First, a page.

The DST-NRF Centre of Excellence in Catalysis, hosted by the chemical engineering department at UCT, was officially launched by vice-chancellor Professor Njabulo Ndebele recently, providing an opportune time to spotlight the centre's new name: c*change: the DST-NRF Centre of Excellence in Catalysis.
The centre is one of two hosted at UCT (the other is in biodiversity conservation and hosted by the Fitztitute, headed by Professor Morne du Plessis) and one of six National Centres of Excellence, announced by the Minister of Science and Technology, Mosibudi Mangena, in June this year.
These centres have their roots in South Africa's National Research and Development Strategy, as adopted in 2002. The initiative was designed as an additional route for fostering scientific research and development within the tertiary education sector.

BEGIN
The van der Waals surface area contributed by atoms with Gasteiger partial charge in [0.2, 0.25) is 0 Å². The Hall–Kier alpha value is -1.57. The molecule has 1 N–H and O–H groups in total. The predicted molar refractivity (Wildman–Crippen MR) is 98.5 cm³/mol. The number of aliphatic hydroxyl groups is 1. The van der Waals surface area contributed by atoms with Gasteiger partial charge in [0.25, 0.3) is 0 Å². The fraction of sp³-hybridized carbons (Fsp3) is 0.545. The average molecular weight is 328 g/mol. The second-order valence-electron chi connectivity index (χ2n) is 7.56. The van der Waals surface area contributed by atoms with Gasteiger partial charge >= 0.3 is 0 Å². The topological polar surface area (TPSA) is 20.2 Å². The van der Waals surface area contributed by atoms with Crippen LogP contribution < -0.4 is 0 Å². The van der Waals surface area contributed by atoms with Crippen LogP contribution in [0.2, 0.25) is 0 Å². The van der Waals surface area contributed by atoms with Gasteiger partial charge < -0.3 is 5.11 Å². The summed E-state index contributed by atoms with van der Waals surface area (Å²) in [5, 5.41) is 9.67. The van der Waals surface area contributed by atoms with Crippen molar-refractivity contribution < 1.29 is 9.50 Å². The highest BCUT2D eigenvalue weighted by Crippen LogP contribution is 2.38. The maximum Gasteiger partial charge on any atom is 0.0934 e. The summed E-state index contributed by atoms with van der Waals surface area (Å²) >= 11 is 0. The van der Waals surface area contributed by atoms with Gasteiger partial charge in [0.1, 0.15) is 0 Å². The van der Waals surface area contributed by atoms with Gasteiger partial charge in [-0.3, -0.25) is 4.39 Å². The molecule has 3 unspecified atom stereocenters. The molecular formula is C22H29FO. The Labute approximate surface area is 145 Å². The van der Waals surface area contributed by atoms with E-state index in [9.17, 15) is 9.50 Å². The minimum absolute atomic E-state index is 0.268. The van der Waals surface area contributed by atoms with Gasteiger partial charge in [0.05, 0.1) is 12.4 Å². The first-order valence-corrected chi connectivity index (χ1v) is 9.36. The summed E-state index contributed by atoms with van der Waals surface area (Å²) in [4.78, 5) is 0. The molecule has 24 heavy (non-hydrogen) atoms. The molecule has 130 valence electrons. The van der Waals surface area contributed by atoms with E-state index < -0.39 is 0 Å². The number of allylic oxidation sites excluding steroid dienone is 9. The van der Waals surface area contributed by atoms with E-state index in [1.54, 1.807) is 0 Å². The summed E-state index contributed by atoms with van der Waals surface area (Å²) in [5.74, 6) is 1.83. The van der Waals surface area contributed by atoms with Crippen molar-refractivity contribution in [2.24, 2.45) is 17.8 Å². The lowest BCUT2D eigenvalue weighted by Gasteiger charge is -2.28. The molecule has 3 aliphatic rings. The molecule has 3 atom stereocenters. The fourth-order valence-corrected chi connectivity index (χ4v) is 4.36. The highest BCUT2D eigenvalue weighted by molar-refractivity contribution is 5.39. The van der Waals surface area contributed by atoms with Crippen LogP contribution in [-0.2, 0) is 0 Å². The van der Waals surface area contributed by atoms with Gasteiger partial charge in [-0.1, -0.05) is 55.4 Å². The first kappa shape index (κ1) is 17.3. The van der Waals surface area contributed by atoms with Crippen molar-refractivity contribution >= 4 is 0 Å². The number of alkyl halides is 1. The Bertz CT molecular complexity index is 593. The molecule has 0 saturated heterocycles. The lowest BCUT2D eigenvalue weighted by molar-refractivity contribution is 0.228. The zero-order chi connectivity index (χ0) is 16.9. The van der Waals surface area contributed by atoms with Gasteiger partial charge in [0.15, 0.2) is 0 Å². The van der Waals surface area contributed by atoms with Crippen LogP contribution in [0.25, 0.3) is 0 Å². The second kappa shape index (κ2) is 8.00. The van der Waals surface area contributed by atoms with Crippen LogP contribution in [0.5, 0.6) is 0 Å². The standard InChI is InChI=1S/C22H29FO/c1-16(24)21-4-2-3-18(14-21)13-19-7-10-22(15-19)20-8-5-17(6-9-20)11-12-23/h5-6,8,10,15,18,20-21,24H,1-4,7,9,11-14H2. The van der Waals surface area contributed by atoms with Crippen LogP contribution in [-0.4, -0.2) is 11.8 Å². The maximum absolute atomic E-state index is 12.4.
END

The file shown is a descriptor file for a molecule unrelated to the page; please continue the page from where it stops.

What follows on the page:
In addition to its scientific focus on chemical transformations, the catalysis centre will serve as an agent of change for the development of a new generation of research leaders, said its head, Professor Jack Fletcher.
Commenting on the new name, Fletcher said the use of the "c" signified "catalysis" and "centre", but in association with the word "change" embraces the interchange or meeting point where various elements (ideas, disciplines and people) join to create a new platform for attaining the programme's goals.
"The result is a dual meaning and an overt play on 'sea change', Shakespeare's sweeping synonym for transformation, which resonates well with the action of catalysis," Fletcher said.
Catalysts are perhaps best illustrated by automotive emission control catalysts, fitted into vehicle exhaust systems, which eliminate noxious emissions from cars. Although not yet generally applied in South Africa, current technology fitted to new cars in the US, Europe and Japan remove more than 95% of all three key noxious emissions (nitrogen oxides, carbon monoxide and volatile organic compounds).
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